Shah Rukh Khan, the 47-year-old, engagingly talented, Indian icon (affectionately referred to as “Baadshah of Bollywood”/ “King Khan”) starring in over 75 films, garnishing a myriad of awards; hopefully optimistic, wishing for the Western success of this movie, as it has championed the box office in the East. Unfortunately, the first half is preposterously, irritatingly silly, topping the scale at the acid -reflex level: slapstick “3 Stooges” idiocy: a forty-year-old man, “Rahul” (Khan) commissioned to scatter his grandfather’s ashes in Rameshwaram (southern most part of India), meets the beautiful, conflicted “Meena” (Deepika Padukone) on the painfully elongated “Chennai Express” sequence, plus goons (giving credence to the “missing link” theory), seeking to return her to her father and an unwanted arranged marriage. Khan pushes all the buttons of inane, grimacing, cowardly foolishness as a man/child incapable of recognizing the exquisite gem waltzing before him; delightfully-dimpled, destined for each other; audiences suffer Olympian persecution, torturous scenes of escapism, striving to placate an intractable father and a brutish, goliath- Neanderthal, “Tangaballi” (Nikitin Dheer) posing as the jilted betrothed.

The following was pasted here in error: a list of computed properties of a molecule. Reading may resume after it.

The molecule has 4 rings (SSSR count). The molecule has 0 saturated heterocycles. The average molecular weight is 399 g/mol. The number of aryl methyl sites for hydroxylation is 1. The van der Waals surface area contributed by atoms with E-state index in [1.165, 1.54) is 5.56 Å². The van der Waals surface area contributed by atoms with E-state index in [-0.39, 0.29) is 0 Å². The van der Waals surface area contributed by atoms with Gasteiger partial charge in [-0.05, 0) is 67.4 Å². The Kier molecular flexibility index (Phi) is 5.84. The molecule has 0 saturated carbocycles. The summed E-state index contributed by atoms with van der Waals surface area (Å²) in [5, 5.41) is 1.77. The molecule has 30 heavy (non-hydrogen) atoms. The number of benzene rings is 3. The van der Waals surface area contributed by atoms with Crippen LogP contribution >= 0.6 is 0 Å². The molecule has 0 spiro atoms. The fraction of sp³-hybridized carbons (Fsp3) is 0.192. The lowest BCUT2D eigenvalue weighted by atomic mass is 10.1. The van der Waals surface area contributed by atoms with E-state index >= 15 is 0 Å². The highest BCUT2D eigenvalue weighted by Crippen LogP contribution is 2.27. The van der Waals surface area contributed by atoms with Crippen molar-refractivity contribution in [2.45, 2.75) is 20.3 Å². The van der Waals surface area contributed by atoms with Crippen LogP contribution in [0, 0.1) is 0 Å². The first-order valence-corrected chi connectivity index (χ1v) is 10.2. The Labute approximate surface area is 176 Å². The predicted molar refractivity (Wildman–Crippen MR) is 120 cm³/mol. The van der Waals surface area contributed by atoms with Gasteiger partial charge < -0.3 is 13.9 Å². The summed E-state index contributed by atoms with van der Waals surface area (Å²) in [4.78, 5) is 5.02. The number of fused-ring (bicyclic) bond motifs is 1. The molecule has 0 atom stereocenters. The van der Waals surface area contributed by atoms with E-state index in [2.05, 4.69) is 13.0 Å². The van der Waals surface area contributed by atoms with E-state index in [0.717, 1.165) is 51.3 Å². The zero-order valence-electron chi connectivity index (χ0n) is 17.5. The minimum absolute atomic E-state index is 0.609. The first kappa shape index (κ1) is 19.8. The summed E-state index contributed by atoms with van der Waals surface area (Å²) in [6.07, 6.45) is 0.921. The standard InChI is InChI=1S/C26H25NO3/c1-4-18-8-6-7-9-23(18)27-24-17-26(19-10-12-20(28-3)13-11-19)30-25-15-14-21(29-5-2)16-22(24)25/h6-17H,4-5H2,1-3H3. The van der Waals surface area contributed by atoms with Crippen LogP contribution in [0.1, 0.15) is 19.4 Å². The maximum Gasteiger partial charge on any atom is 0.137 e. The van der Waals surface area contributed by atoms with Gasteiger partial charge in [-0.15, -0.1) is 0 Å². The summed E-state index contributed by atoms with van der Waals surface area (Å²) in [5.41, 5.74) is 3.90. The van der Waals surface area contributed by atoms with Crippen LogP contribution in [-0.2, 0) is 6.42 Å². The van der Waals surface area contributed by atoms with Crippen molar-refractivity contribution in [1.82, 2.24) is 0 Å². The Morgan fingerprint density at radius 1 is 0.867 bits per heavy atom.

After almost an hour of implausible lunacy a strange phenomena occurs ; director Rohit Shetty (“Om Shanti Om”) subtly addresses the anomaly of women and their role in a patriarchal society; they have been prime ministers, heads of corporations, community activists but still used as chattel, bargaining chips, when it comes to marriage, a state that under the most positive circumstances needs “love” to survive. Meena, with a will of steel, refuses to acquiesce to the untoward dictates of her father; because of her prodigious strength and tenacity Rauhl’s metamorphosis transpires; resulting in a satisfactory finale.
Typical, predictable Bollywood dance numbers, costume changes, mountaintop embraces are pleasing but the initial immaturity of Rahul robs the film of legitimate depth; possibly, the ubiquitous Bollywood fairy tale is the entree demanded by Eastern audiences, leaving Western viewers clamoring for more substantial fare.